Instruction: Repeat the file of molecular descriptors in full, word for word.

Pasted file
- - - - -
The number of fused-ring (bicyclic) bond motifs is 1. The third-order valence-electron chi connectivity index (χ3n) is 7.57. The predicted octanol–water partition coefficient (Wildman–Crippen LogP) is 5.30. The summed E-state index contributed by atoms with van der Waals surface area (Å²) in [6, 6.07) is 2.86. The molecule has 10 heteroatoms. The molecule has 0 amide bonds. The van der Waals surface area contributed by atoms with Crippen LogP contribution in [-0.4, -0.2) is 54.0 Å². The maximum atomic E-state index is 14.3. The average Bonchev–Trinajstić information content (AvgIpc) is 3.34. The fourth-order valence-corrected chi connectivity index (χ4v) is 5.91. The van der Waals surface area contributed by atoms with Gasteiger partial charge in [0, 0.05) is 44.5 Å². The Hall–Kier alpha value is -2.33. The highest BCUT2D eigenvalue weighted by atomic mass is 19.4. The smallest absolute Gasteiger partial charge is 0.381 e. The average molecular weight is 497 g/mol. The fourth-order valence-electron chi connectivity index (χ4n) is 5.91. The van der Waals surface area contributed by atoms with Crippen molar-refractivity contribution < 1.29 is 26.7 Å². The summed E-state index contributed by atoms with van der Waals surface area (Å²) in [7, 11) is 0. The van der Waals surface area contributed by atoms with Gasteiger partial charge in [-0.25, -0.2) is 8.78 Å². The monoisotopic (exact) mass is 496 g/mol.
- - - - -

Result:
The number of fused-ring (bicyclic) bond motifs is 1. The third-order valence-electron chi connectivity index (χ3n) is 7.57. The predicted octanol–water partition coefficient (Wildman–Crippen LogP) is 5.30. The summed E-state index contributed by atoms with van der Waals surface area (Å²) in [6, 6.07) is 2.86. The molecule has 10 heteroatoms. The molecule has 0 amide bonds. The van der Waals surface area contributed by atoms with Crippen LogP contribution in [-0.4, -0.2) is 54.0 Å². The maximum atomic E-state index is 14.3. The average Bonchev–Trinajstić information content (AvgIpc) is 3.34. The fourth-order valence-corrected chi connectivity index (χ4v) is 5.91. The van der Waals surface area contributed by atoms with Gasteiger partial charge in [0, 0.05) is 44.5 Å². The Hall–Kier alpha value is -2.33. The highest BCUT2D eigenvalue weighted by atomic mass is 19.4. The smallest absolute Gasteiger partial charge is 0.381 e. The average molecular weight is 497 g/mol. The fourth-order valence-electron chi connectivity index (χ4n) is 5.91. The van der Waals surface area contributed by atoms with Crippen molar-refractivity contribution < 1.29 is 26.7 Å². The summed E-state index contributed by atoms with van der Waals surface area (Å²) in [7, 11) is 0. The van der Waals surface area contributed by atoms with Gasteiger partial charge in [-0.25, -0.2) is 8.78 Å². The monoisotopic (exact) mass is 496 g/mol.